Charlie Ann thought for a moment of the Jasper he described. She then wondered if Bennett loved her, too, in his own twisted way. “No.”

“Yeah, me neither. I think he probably hoped she had some more money stashed away, and once they were married he’d have access to it. Maybe I’m wrong. Maybe he did love her. Or maybe he felt bad for her. Maybe he felt bad for me,” Bennett said bitterly.

Trying to avoid sympathizing with her ex-husband, Charlie Ann quickly changed the subject. “But what did he need the money for?”

“Debts is all I’ve ever heard. I don’t know for what specifically. Maybe he was just greedy. I don’t know,” Bennett said almost apathetically, resignedly, as though he was tired of talking about it.

“Either way, what he did was inexcusable,” Charlie Ann replied, matching his dispassion with her anger. “He can’t do it again, especially not to my aunt. I won’t let him.”

“That’s my girl,” Bennett said quietly.

Charlie Ann glanced at the receiver, unsure of how to respond. I’m only twenty-five years old, she thought. I should not be having an a conversation with my ex-husband about how to solve my aunt’s financial issues. I should not have an ex-husband. I should not be taking on my aunt’s financial issues.

“Charlie? So what are you going to do now?”

Collecting her thoughts, she spoke slowly and clearly into the phone.

“I’m going to get Jasper away from Aunt Shug. I’m going to confront him about this, find out where the money went. I’m going to get it back, and then I’m turning him into the police, if they’ll even take a scumbag like Jasper Ragsdale.”

It was time to stop sitting around. It was time to do something.

“Just be careful. Jasper doesn’t exactly have the best temper, and you never know when he might run.”

“Rick can help me,” Charlie Ann said, giving Rick a weak smile.

“That’s not necessary. You can handle it. Or maybe get a cop or something,” Bennett said quickly.

“Wish me luck!”

“Luck!”

“Oh... and Ben?” She spoke seriously. “I’ll find out what happened to your mom’s money, too.”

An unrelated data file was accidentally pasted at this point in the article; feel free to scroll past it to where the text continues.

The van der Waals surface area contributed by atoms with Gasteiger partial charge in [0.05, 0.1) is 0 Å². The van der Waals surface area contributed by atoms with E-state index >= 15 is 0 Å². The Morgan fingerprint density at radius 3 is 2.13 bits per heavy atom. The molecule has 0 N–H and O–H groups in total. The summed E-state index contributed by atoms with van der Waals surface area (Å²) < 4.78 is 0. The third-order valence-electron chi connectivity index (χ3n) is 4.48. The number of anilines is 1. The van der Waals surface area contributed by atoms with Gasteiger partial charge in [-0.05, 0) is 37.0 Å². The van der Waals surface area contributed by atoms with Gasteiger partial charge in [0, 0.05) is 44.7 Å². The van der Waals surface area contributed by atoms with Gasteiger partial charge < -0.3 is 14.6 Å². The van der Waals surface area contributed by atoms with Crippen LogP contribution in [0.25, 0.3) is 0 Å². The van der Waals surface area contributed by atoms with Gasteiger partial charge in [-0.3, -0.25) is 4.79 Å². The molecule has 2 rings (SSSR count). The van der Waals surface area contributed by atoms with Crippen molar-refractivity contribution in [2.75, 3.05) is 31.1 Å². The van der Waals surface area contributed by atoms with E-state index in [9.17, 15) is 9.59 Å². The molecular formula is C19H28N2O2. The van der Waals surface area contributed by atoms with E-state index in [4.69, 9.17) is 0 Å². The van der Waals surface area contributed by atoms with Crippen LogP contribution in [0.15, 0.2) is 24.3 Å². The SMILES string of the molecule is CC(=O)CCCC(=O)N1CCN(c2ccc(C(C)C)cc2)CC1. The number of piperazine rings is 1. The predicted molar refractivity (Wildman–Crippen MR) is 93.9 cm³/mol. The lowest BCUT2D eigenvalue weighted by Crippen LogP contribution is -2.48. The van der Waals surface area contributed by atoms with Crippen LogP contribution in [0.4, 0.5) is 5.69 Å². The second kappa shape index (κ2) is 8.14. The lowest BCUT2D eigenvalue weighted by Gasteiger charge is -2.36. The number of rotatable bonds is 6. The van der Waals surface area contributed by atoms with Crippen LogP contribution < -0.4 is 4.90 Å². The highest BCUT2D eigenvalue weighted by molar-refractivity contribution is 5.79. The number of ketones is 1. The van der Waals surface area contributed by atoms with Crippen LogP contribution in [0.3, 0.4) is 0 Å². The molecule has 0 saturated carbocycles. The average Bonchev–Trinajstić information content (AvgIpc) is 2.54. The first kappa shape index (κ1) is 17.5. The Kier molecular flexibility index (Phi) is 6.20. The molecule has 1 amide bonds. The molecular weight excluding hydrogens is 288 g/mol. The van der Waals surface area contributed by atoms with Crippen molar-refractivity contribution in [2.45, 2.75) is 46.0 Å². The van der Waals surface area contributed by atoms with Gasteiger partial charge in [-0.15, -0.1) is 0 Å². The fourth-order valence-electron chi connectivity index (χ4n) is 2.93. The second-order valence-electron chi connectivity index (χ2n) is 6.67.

“Thanks, Charlie,” he said sincerely.

“I’m not doing it for you!” she said, maybe a little too loudly.

Of course!”

“Just so we’re clear.”

“You’re doing it for Glenda,” he said decidedly.

“For Glenda.”

“For Glenda. Well, good luck, be careful and keep me posted, okay?”

“all right, I will. Bye,” she said, wondering when the next time would be that she’d speak with her ex-husband.

“Wait! What was that about a garden shop?” Bennett said. She could almost hear the sarcastic smile seeping through his voice, despite the grim circumstances.

“Bye, Ben.” Charlie Ann snapped her cell phone shut. She thought for a second. If he wasn’t running from the law, why had Bennett traveled all the way from California to her old apartment? She shook the thoughts from her head and turned to Rick. “Come with me. We’ve got an agenda.”

She explained her plans to Rick as they headed outside, where Jasper had ushered her Aunt. They discovered Aunt Shug sitting alone on the porch steps, gazing absently up at the sky and gnawing her lip.

“Aunt Shug? Where’s Jasper?” Charlie Ann said, panic rising in her chest.

“He said he had to leave, had to go immediately. Said he’d be back,” her aunt replied, confused by Charlie Ann’s panicked expression.

“When did he leave?” Rick asked.

“Only a moment ago. You can still see his car down the road,” Aunt Shug pointed to a cloud of rising red dust about half a mile down the dirt road, below the slowly setting sun.

“Rick, hand me your car keys,” Charlie Ann ordered, holding out her hand.

“Why?” Rick and Aunt Shug asked simultaneously.

Charlie Ann looked at them, at Aunt Shug who she had known seemingly forever and at Rick Taylor, who she had only known a few days. They were just people, like her, who had been dragged into Jasper’s schemes. She felt a hatred bloom inside her, like a rose covered in thorns.

She looked carefully from Aunt Shug to Rick, and then pointedly at the road in front of them. “Do you really need to ask?”

Jackie Mohan, 17, is a junior at Nation Ford High School. She writes fiction and poetry and is an intern at the Fort Mill Times, where she has contributed several news and feature stories.